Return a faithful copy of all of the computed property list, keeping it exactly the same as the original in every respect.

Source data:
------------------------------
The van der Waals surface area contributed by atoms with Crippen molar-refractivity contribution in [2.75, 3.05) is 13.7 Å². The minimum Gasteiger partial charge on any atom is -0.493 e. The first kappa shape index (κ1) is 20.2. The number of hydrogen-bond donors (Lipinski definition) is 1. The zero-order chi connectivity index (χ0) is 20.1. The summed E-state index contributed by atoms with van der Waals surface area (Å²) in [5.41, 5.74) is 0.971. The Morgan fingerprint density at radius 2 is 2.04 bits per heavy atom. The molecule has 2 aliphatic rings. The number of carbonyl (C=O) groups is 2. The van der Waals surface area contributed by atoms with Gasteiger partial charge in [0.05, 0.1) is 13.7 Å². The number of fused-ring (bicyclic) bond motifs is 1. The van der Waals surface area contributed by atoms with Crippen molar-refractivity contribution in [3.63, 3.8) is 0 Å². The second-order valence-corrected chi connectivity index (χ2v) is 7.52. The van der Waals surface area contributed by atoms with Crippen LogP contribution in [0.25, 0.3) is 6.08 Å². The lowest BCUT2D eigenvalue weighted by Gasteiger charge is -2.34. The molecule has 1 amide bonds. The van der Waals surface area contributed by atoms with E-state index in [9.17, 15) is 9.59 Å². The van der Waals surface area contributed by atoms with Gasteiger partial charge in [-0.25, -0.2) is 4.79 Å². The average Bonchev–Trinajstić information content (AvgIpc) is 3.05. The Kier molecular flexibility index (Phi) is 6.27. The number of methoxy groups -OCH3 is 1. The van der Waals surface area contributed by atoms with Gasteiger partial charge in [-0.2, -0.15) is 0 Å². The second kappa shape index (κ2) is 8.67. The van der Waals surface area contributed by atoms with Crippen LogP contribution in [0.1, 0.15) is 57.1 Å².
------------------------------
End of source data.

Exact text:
The van der Waals surface area contributed by atoms with Crippen molar-refractivity contribution in [2.75, 3.05) is 13.7 Å². The minimum Gasteiger partial charge on any atom is -0.493 e. The first kappa shape index (κ1) is 20.2. The number of hydrogen-bond donors (Lipinski definition) is 1. The zero-order chi connectivity index (χ0) is 20.1. The summed E-state index contributed by atoms with van der Waals surface area (Å²) in [5.41, 5.74) is 0.971. The Morgan fingerprint density at radius 2 is 2.04 bits per heavy atom. The molecule has 2 aliphatic rings. The number of carbonyl (C=O) groups is 2. The van der Waals surface area contributed by atoms with Gasteiger partial charge in [0.05, 0.1) is 13.7 Å². The number of fused-ring (bicyclic) bond motifs is 1. The van der Waals surface area contributed by atoms with Crippen molar-refractivity contribution in [3.63, 3.8) is 0 Å². The second-order valence-corrected chi connectivity index (χ2v) is 7.52. The van der Waals surface area contributed by atoms with Crippen LogP contribution in [0.25, 0.3) is 6.08 Å². The lowest BCUT2D eigenvalue weighted by Gasteiger charge is -2.34. The molecule has 1 amide bonds. The van der Waals surface area contributed by atoms with E-state index in [9.17, 15) is 9.59 Å². The van der Waals surface area contributed by atoms with Gasteiger partial charge in [-0.25, -0.2) is 4.79 Å². The average Bonchev–Trinajstić information content (AvgIpc) is 3.05. The Kier molecular flexibility index (Phi) is 6.27. The number of methoxy groups -OCH3 is 1. The van der Waals surface area contributed by atoms with Gasteiger partial charge in [-0.2, -0.15) is 0 Å². The second kappa shape index (κ2) is 8.67. The van der Waals surface area contributed by atoms with Crippen LogP contribution in [0.1, 0.15) is 57.1 Å².